Something I have been trying to emphasize with my partners and clients. However it's very hard to implement the change, not the technical nor the tactical part but the philosophy, strategic vision of the business and its core business model. Take McDonald for example, it did a great jobs in the recent years trying to portrait a healthier and greener image for itself. Unfortunately its core operation such as recipe and ingredients would not likely to change if the law is not broken or the negativity externality not exposed (We thank the whistle-blowers for keeping the pressure on). How can it be transparent and authentic if the message of being good is only a marketing pretext while the core strategy is still maximizing profits legally while not optimizing (health, as one of many) benefits for the customers? At the moment, it is much harder for a large corporation than a small startup to achieve genuine authenticity and transparency.
A very different type of branding, driven by a different purpose and business and supply chain model.
Leveraging the indigenous resources (raw materials, human capital...) at the bottom of the pyramid, yet by the time it gets distributed to the specialty stores in Manhattan and SF...etc, it's priced like a premium brand. $9/350g for loose leaf tea, that's almost as much as you'd pay at Mariages Freres!
let's hope that the foundation do benefit from such a high margin (the only high cost expected in the operation will be marketing). Distribution is still limited since they aren't even in Wholefoods. Winning a package design award may get them the needed exposure. Keep up the good work and congrats on winning the design award!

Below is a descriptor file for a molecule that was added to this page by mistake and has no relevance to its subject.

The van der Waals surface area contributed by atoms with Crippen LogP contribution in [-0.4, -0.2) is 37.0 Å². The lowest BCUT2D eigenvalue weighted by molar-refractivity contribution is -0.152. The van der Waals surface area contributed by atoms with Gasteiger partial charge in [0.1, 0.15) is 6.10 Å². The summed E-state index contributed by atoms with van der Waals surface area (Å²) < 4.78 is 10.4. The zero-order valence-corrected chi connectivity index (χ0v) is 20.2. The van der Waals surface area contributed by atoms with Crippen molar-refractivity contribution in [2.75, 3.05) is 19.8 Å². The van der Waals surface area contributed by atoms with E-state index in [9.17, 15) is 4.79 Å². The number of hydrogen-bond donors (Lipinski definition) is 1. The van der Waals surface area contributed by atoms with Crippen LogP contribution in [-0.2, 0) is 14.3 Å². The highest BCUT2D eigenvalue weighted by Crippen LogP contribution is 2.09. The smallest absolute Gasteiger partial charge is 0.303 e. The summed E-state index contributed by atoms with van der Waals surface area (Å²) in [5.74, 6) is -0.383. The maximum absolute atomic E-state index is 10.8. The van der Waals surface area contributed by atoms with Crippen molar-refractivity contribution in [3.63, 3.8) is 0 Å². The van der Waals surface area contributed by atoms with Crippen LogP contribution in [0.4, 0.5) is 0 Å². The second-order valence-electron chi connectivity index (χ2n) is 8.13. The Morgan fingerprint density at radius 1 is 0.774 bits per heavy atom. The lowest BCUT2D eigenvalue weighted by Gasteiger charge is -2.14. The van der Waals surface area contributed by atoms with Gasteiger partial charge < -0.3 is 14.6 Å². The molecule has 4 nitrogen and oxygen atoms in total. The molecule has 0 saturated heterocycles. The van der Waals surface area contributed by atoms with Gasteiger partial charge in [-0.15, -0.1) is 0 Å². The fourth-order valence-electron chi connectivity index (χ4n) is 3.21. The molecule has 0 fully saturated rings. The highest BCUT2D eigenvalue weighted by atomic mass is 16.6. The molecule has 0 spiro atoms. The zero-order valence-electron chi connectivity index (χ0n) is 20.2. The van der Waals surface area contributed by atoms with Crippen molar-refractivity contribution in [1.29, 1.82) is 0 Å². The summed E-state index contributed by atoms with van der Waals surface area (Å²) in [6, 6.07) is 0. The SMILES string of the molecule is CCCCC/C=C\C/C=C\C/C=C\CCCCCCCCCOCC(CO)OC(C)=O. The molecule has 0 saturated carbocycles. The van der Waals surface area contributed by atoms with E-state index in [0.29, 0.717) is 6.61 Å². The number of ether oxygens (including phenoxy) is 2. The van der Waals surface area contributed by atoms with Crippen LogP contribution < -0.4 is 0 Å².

Recently several clients requested me to create brand assets with a specific yet similar visual style. I started asking myself when was the last time that happened? Was that coincidence or a reflection of a bigger trend? In fact I can recall several significant visual fads in the past couple decades. They were indeed the results of certain technological or market disruptions (or bubbles). I do have a few subjective observations, they are of course by no mean the outcome of any empirical research.
Bubbly 90's: During the dot com bubble when the optimism was high, businesses competed to demonstrate their creative capacity as assets. All fundamental financial ratios were irrelevant as long as your business has something to do with web. The bubble has furnished us with numerous projects requesting us to create assets that are gestural, creative, whitty and whimsical. Everyone was in a good mood. We all know what happened when the bubble was burst.
Photoshopper: When Adobe Photoshop became such a hot app that threatened the livelihood of many professional photographs, designers and illustrators were also pressured to create assets that shamelessly revealed off the different special and layer effects of the software. In my opinion, the design field has entered a dark age that resembled the naissance of desktop publishing. When visual communication served a better purpose promoting the tools than communicating a message, regardless how brilliant the tools are.